Should a TV programme be the basis for irreversible medical intervention? (What would we feel if a troubled teen had instead watched an ISIS recruiting video and announced to her family that she was off to Syria to find a husband?)  Might not a teenager be made to feel uncomfortable about an emerging lesbian identity within the context of a private London single sex school?  Was the chance discovery of a leaflet for Gendered Intelligence really a sign from God? And how free was the child to pass through what might have been a transient phase once enrolled in a group where her newly formed identity would be reinforced by adults?

In the world of ‘Gendered Intelligence’, the thought ‘Am I the other sex?’ is not a thought that can be challenged but is taken as a revelation of an essential truth. The role of the adult and of the parent is to support and affirm this identity. At the monthly parents’ group, we were encouraged to speak freely and not to feel that we had to be ‘politically correct’. But there was an underlying narrative: feelings were our own but the facts were in the possession of the convenor, and those facts were the ‘trans narrative’.  Our children could only be happy if we supported them through transition. We would find it difficult, we might grieve for the child we might feel we had lost but this was merely part of a journey familiar to our experienced convenor, herself the parent of a trans man (who transitioned from female to male I think at age 21). The presence of this convenor necessarily makes it hard to question the trans narrative. ‘Where are you on the journey?’ asked the parent convenor, when I introduced myself.  My answer, ‘Which journey?’ did not go down well.

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A trans man’s egg retrieval

Originally posted at Purple Sage

This is the story of a trans man being misgendered while getting her eggs retrieved so they can be implanted into her wife for gestation. (And I note that this trans man is biologically female and has a female partner, which, by the way, makes her a lesbian.)

I’m already quite fascinated by this person after the first paragraph. She saw herself carrying a child for most of her life, but not after she came out as a trans man. This tells me that she was in fact living as a woman for most of her life, and was not feeling uncomfortable about using her female biology to create a child. This makes me wonder about the nature of sex dysphoria, if a trans man can spend most of her life feeling comfortable with the idea of carrying a child. Doesn’t that mean that she does NOT hate her female biology? This stuff just doesn’t make sense to me.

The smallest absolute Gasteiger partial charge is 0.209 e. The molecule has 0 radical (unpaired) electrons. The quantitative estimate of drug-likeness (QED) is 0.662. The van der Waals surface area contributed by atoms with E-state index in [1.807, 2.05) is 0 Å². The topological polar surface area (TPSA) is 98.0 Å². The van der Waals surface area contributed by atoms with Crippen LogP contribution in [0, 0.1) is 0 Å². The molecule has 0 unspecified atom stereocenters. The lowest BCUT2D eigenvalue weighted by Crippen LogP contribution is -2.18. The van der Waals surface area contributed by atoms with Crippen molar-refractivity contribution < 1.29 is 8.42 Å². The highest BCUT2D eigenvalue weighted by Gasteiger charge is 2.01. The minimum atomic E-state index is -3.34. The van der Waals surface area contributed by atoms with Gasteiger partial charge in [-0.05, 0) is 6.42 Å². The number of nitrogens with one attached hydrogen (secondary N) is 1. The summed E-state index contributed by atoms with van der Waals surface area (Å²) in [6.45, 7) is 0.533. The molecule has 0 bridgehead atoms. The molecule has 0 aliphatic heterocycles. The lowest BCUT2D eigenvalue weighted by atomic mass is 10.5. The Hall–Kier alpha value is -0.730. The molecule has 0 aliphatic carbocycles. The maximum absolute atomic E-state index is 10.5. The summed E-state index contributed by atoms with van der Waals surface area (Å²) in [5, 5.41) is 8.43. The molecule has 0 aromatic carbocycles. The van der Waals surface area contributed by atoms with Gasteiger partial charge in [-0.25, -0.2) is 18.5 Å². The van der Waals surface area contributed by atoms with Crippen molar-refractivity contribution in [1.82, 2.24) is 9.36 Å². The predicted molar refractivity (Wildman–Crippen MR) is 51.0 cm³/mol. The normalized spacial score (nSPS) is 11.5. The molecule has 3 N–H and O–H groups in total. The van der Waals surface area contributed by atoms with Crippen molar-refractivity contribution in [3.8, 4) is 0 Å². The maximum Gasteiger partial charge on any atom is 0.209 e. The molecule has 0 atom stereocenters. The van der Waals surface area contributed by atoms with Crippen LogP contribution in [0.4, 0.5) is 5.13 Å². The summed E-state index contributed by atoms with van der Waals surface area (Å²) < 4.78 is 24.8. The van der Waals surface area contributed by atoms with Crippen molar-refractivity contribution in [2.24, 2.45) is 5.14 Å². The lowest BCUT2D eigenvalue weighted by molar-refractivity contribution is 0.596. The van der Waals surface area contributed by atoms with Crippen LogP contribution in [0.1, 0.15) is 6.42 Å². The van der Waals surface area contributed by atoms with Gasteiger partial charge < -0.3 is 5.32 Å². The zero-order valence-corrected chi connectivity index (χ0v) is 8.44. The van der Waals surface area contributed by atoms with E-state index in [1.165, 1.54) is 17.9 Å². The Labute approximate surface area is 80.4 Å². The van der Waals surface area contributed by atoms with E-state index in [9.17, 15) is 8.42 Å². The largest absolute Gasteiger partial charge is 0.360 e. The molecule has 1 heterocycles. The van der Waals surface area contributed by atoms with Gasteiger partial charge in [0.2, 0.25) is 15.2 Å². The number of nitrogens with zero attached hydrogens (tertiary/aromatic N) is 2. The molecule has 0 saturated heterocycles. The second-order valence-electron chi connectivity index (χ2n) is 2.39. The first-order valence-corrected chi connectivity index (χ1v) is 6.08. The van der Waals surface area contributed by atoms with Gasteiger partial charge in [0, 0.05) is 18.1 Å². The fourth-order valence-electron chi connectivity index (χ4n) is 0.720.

The first time she recalls being mistreated at the clinic, this is what happened:

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Two Years

Originally posted at Words by Maria Catt

My sweetie pie gay boy co-worker took a vakay to San Francisco and now is going to move there.  He’s roommates with the bisexual, recently raped, very femme- presenting, identifying as a trans boy person. Who has a beautiful singing voice they are about to wreck with T.

At least the mistakes I’ve made are very popular mistakes to make. I have a knack for making the mistakes everyone else is going to make 2 years later. I got into standup ahead of the boom, I threw myself on the rape joke protest pyre ahead of everyone writing a think piece about that, and now I’m over the trans thing a couple of years ahead of everyone else too.

So the question is, since all this harm is being done, and since in about two years a lot of young people are going to face up to lots of regrets about permanent changes they’ve made to their bodies and a whole lot of additional trauma they’ve taken on in that community, what do we have to build to keep them alive two years from now?

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Girl transitions to avoid getting periods and being a lesbian

Originally posted at Purple Sage

This is a young girl who didn’t like the female role, was incredibly horrified when she got her first period, and didn’t want to be a lesbian. These are the reasons she gives when asked how she knew she wanted to transition.

She describes being in denial about getting a period, and seems to think periods are really terrible. When she got her period she cried and felt “crushed,” “shocked,” and “hurt.” She says there is no word to describe how awful she felt about her period.

Getting her period was “the beginning of the breaking point.” The rest of her breaking point was her mother, who did not agree with her plans to transition and attempted to support her natural development as a lesbian woman.